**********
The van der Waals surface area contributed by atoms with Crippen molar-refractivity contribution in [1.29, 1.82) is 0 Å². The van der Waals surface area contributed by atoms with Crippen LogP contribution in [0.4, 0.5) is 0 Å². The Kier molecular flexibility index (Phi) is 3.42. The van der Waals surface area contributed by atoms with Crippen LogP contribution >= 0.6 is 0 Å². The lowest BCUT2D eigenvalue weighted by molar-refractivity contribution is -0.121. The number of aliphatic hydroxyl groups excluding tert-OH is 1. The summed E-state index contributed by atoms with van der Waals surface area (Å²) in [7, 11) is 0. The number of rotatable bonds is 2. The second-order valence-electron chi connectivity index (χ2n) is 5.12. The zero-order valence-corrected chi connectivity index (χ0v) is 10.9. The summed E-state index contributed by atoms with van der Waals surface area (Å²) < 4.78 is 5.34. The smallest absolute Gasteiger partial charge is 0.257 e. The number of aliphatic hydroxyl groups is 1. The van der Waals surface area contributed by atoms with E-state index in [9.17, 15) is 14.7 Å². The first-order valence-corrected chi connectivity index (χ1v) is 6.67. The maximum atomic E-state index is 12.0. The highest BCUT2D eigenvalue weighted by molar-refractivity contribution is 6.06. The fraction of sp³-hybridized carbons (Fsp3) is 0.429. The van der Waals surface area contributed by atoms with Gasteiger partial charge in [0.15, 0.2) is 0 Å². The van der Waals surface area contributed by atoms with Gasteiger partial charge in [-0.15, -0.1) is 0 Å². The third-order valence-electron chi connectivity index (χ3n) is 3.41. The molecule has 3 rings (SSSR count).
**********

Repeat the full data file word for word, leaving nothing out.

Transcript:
The van der Waals surface area contributed by atoms with Crippen molar-refractivity contribution in [1.29, 1.82) is 0 Å². The van der Waals surface area contributed by atoms with Crippen LogP contribution in [0.4, 0.5) is 0 Å². The Kier molecular flexibility index (Phi) is 3.42. The van der Waals surface area contributed by atoms with Crippen LogP contribution >= 0.6 is 0 Å². The lowest BCUT2D eigenvalue weighted by molar-refractivity contribution is -0.121. The number of aliphatic hydroxyl groups excluding tert-OH is 1. The summed E-state index contributed by atoms with van der Waals surface area (Å²) in [7, 11) is 0. The number of rotatable bonds is 2. The second-order valence-electron chi connectivity index (χ2n) is 5.12. The zero-order valence-corrected chi connectivity index (χ0v) is 10.9. The summed E-state index contributed by atoms with van der Waals surface area (Å²) < 4.78 is 5.34. The smallest absolute Gasteiger partial charge is 0.257 e. The number of aliphatic hydroxyl groups is 1. The van der Waals surface area contributed by atoms with E-state index in [9.17, 15) is 14.7 Å². The first-order valence-corrected chi connectivity index (χ1v) is 6.67. The maximum atomic E-state index is 12.0. The highest BCUT2D eigenvalue weighted by molar-refractivity contribution is 6.06. The fraction of sp³-hybridized carbons (Fsp3) is 0.429. The van der Waals surface area contributed by atoms with Gasteiger partial charge in [0.15, 0.2) is 0 Å². The van der Waals surface area contributed by atoms with Gasteiger partial charge in [-0.15, -0.1) is 0 Å². The third-order valence-electron chi connectivity index (χ3n) is 3.41. The molecule has 3 rings (SSSR count).